Aedes aegypti mosquito, a day biting species. Credit: CDC/James Gathany

by David Goldstein

According to weatherspark.com, the rainy season in Ventura County usually starts this week and lasts 6.6 months, peaking in February. Although Ventura County has been hot and dry recently, now is a good time to start preventing mosquito breeding, a problem usually coming in tandem with our wet season. 

According to Cary Svoboda, Vector Control Program Lead with the Ventura County Environmental Health Division, small, day-biting, invasive Aedes mosquitoes were recently found in several cities in Ventura County. The problem will get much worse if we do not take precautions before the rains start.

One precaution is to be sure proper screens are attached to rain barrels that capture rainwater. A 1/16 inch mesh is necessary to keep out all mosquitoes, according to Svoboda. 

Tire swings, tire sandboxes, tire obstacle courses and other reuses of tires can also pose mosquito breeding dangers. No matter how a stored tire is angled, if it is uncovered, it will collect water. Worse, when the rain is over, the tire’s curve shades collected water, preventing rapid evaporation, and the tire’s black rubber heats the water, making it even more attractive to mosquitoes. Puncturing tire walls for drainage is difficult, and because cutting tools bounce off tires, it can be dangerous, so covering tires to prevent water collection is essential, if not always practical.

Also, keep an eye on potted plants to avoid a problem my parents faced last month. Plagued by mosquitos, they called a vector control specialist who examined their backyard and found pools of water in their overgrown, root-bound, potted orchids. Roots were preventing drainage out of the bottom of the pots, so water was pooling under leafs at the top of the soil, and mosquitoes were breeding. Re-pot to avoid problems.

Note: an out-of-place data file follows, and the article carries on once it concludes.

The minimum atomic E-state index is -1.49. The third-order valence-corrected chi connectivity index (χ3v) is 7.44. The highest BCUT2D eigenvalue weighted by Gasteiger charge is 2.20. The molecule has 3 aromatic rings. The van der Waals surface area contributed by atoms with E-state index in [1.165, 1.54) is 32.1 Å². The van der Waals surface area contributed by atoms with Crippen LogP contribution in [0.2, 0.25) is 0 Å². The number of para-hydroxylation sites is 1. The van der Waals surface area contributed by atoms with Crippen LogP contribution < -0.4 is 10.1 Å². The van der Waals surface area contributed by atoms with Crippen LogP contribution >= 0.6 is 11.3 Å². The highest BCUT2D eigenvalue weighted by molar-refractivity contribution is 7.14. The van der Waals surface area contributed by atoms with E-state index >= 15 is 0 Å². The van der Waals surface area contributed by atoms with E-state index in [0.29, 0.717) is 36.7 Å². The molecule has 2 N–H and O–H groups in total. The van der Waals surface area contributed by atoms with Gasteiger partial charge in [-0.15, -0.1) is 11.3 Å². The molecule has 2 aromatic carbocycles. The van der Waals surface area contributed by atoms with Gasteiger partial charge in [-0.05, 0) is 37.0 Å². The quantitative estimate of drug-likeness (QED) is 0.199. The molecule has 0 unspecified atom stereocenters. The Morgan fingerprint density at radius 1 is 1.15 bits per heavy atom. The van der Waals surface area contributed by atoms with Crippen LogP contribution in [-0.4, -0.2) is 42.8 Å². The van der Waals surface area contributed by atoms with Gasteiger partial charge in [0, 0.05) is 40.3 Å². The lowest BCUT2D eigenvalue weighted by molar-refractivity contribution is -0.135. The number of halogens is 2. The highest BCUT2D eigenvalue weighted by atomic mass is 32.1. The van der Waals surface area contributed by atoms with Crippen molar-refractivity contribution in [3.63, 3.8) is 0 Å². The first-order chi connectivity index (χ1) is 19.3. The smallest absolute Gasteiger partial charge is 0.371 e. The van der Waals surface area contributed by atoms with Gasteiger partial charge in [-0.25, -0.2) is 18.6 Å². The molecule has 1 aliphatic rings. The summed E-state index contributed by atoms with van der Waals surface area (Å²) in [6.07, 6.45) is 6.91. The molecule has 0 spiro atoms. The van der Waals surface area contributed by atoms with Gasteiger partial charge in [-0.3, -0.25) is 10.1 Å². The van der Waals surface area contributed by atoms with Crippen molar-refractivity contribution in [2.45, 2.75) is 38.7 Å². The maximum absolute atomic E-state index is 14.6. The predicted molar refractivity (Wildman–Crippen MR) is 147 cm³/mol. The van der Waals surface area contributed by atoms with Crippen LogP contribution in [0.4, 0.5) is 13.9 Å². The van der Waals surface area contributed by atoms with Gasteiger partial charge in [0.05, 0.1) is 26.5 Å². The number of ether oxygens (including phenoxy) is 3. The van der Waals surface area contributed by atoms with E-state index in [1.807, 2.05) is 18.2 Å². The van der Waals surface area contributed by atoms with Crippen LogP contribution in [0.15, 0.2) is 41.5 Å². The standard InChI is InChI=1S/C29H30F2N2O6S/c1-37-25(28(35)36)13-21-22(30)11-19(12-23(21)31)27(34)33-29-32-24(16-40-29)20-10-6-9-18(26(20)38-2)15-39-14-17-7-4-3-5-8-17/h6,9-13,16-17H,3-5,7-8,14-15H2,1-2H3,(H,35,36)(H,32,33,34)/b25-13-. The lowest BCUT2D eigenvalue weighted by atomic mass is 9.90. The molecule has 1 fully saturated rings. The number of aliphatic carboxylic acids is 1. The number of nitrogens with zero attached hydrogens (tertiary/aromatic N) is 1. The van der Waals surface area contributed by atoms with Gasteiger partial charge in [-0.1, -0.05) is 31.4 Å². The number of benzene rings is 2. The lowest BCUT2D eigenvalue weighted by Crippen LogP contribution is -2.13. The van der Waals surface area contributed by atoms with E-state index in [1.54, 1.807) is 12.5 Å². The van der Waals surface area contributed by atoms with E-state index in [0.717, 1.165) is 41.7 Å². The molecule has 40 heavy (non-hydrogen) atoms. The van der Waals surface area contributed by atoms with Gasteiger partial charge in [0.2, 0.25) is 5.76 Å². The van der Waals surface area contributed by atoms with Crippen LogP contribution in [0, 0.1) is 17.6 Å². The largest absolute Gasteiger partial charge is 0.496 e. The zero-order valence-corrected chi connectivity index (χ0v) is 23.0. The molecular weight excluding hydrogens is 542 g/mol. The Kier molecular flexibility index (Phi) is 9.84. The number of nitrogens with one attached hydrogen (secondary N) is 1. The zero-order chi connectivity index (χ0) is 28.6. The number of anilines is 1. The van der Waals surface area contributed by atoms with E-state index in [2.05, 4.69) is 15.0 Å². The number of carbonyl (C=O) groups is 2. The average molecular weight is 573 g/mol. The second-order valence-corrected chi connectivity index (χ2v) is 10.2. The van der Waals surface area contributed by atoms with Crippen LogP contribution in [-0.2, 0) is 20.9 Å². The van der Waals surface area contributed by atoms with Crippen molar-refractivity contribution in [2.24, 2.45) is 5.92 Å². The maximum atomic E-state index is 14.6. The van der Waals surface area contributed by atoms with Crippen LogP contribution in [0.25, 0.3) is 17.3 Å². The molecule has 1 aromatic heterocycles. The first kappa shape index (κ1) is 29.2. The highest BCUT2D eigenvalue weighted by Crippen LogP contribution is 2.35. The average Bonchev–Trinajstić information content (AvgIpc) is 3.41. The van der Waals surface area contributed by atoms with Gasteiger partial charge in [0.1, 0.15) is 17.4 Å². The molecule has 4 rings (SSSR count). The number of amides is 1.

A similar problem with potted plants relates to over-watering. If you over-water, you can create puddles in the drainage plate under the pot.

The Vector Control Program for Ventura County, managed by the Ventura County Environmental Health Division, has a website on the topic, at www.vcrma.org/vector-control-program, which mentions other tips. For example, fill a hollow tree stump or tree hole with sand to avoid water accumulation; store wheelbarrows, small boats, children’s toys, wading pools, and empty pots upside down; and avoid accumulation of lawn cuttings or raked leaves in gutters and storm drains to ensure water flows rather than pools. 

You should also stock ornamental ponds with mosquito fish, which are available free by calling 805-662-6582. Bacterial larvicide, such as MosquitoDunks, is another control measure targeting mosquito larvae.

If you see a danger on someone else’s property, the best option is to politely inform them. Another option is to contact the Ventura County Vector Control hotline at 805-658-4310. You can leave an anonymous report, including only the address of the danger, but if you also leave your name and phone number, staff can follow up with you in case they are unable to find the danger you noticed.

David Goldstein, with the Ventura County Public Works Agency, can be reached at 805-658-4312 or david.goldstein@ventura.org.

 

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